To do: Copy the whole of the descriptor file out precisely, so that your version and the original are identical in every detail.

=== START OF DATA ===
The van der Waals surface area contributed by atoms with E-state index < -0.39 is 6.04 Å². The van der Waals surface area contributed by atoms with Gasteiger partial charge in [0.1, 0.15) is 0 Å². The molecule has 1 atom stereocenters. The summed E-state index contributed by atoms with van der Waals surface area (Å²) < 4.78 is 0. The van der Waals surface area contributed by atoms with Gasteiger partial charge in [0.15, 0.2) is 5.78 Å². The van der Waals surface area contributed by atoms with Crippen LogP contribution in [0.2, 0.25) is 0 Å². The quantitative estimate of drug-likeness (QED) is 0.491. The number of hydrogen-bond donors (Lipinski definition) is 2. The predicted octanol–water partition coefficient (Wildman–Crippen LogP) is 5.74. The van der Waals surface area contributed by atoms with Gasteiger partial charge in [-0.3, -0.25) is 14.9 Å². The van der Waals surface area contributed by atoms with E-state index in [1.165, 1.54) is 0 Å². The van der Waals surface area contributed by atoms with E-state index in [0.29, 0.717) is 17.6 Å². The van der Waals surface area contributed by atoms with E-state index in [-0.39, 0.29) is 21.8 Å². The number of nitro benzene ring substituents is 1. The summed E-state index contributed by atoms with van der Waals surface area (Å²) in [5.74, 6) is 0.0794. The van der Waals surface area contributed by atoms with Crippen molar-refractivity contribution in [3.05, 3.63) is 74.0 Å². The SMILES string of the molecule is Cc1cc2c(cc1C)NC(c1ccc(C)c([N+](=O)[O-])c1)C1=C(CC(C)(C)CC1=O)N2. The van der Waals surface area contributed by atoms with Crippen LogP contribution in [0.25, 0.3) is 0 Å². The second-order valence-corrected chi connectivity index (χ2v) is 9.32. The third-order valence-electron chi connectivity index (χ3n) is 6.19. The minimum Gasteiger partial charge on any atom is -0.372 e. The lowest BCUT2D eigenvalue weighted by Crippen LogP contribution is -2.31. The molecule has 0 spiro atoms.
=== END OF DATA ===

The van der Waals surface area contributed by atoms with E-state index < -0.39 is 6.04 Å². The van der Waals surface area contributed by atoms with Gasteiger partial charge in [0.1, 0.15) is 0 Å². The molecule has 1 atom stereocenters. The summed E-state index contributed by atoms with van der Waals surface area (Å²) < 4.78 is 0. The van der Waals surface area contributed by atoms with Gasteiger partial charge in [0.15, 0.2) is 5.78 Å². The van der Waals surface area contributed by atoms with Crippen LogP contribution in [0.2, 0.25) is 0 Å². The quantitative estimate of drug-likeness (QED) is 0.491. The number of hydrogen-bond donors (Lipinski definition) is 2. The predicted octanol–water partition coefficient (Wildman–Crippen LogP) is 5.74. The van der Waals surface area contributed by atoms with Gasteiger partial charge in [-0.3, -0.25) is 14.9 Å². The van der Waals surface area contributed by atoms with E-state index in [1.165, 1.54) is 0 Å². The van der Waals surface area contributed by atoms with E-state index in [0.29, 0.717) is 17.6 Å². The van der Waals surface area contributed by atoms with E-state index in [-0.39, 0.29) is 21.8 Å². The number of nitro benzene ring substituents is 1. The summed E-state index contributed by atoms with van der Waals surface area (Å²) in [5.74, 6) is 0.0794. The van der Waals surface area contributed by atoms with Crippen molar-refractivity contribution in [3.05, 3.63) is 74.0 Å². The SMILES string of the molecule is Cc1cc2c(cc1C)NC(c1ccc(C)c([N+](=O)[O-])c1)C1=C(CC(C)(C)CC1=O)N2. The van der Waals surface area contributed by atoms with Crippen LogP contribution in [0.25, 0.3) is 0 Å². The second-order valence-corrected chi connectivity index (χ2v) is 9.32. The third-order valence-electron chi connectivity index (χ3n) is 6.19. The minimum Gasteiger partial charge on any atom is -0.372 e. The lowest BCUT2D eigenvalue weighted by Crippen LogP contribution is -2.31. The molecule has 0 spiro atoms.